Tania Gardner from Kirkcudbright reflects on her experience of conducting fieldwork:
‘I have interviewed ten people in Kirkcudbright since the beginning of this project. I am always extremely nervous before the interview, despite being well prepared with the protocol and the outline of questions I wish to ask. I have had to reassure and bolster the confidence of each of them as they are anxious and uncertain of what I could possibly want to know of their life which is of any importance. Once the interview is underway I have found that we relax and enjoy the opportunity to “remember “.
‘Each and every interviewee has said at the end that they have really enjoyed sharing their memories and that other memories have been sparked during the conversation. I have been so privileged to hear the stories and to have been trusted with their memories. I hope I help them to realise the importance of keeping the next generation informed of their local history through the actual voices of the older generation. I certainly have learnt a great deal about “my town” from all of these generous people.’
After the Winter holiday break new activity began in January with a presentation of some of our findings to the Collin Social Club on Tuesday 21 January 2014.
At a well attended meeting, we outlined the aims and objectives of our Study and demonstrated the range of material being generated by playing some clips form interviews conducted. This was an enjoyable occasion as the audience members made interesting comments about the clips played and provided information which added to the material already collected. In fact, such was the level of interest that a number of people agreed to provide interviews and a new volunteer fieldworker was recruited.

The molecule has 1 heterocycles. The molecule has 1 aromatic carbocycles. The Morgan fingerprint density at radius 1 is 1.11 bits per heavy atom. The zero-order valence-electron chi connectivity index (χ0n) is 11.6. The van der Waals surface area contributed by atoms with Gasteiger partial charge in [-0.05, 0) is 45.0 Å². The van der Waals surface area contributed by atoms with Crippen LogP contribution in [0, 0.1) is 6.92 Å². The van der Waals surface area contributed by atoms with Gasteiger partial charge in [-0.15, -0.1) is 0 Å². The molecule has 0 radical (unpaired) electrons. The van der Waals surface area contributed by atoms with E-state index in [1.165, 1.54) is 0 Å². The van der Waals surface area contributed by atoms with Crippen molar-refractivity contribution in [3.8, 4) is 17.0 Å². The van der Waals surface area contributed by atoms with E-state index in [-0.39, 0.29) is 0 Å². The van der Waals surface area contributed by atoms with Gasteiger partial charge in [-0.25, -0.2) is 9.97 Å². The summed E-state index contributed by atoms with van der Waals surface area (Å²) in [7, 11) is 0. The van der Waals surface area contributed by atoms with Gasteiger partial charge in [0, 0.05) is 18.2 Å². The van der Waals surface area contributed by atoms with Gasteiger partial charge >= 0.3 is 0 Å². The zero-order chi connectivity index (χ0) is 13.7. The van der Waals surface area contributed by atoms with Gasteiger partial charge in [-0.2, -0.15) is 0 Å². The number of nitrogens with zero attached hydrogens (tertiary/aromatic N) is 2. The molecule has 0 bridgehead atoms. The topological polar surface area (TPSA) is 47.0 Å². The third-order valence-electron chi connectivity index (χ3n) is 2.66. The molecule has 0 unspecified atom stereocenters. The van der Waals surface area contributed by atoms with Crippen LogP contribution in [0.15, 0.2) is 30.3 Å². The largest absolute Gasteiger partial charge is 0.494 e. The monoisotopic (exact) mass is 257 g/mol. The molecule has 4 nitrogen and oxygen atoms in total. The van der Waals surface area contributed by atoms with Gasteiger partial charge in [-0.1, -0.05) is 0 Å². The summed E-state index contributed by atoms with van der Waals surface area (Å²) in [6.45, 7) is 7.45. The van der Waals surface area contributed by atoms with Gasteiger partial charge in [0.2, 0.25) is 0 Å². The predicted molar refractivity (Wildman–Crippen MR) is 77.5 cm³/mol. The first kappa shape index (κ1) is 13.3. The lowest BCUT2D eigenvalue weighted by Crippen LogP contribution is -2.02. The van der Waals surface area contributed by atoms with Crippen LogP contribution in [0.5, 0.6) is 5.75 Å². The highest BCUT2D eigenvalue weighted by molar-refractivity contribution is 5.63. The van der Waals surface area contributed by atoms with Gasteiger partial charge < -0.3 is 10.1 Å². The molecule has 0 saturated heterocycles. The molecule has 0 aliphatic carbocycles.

This direct community engagement was productive for the Study and for the people of Collin. We intend to repeat this exercise across Dumfries and Galloway as the Study continues.
Members of the Study Team have been out talking about the work undertaken and the oral material gathered thus far.
On 13 November we spoke to the Kirkcudbright History Society followed a week later on 21 November with a talk to the Wigtownshire Antiquarian and Natural History Society. In these well-attended talks an outline of the 136 interviews conducted to date was given. Some of the themes to emerge in these interviews were highlighted and exemplified with a selection of audio clips being played.
Those who came along to the talks were encouraged to participate in the Study and further such talks will be given through the life of the Study.
Our oral pop-up event held in the former Baker’s Dozen shop at Midsteeple, Dumfries was a great success. Through the course of the day we had many visitors to our small exhibition about the town and about our Study.
On Thursday 14th November, between the hours of 10am and 3pm, we will be trying something new. We will be running a pop-up event in a shop at Mid-Steeple, Dumfries.
We have mounted a small photographic exhibition and will be on-hand to tell interested folk about our Study and to encourage them to participate. Please feel free to come along and meet members of the Study team.
Having now posted clips from 30 interviews on our Study website, it is timely to pause to reflect. What do these clips tell us about life and society across Dumfries and Galloway?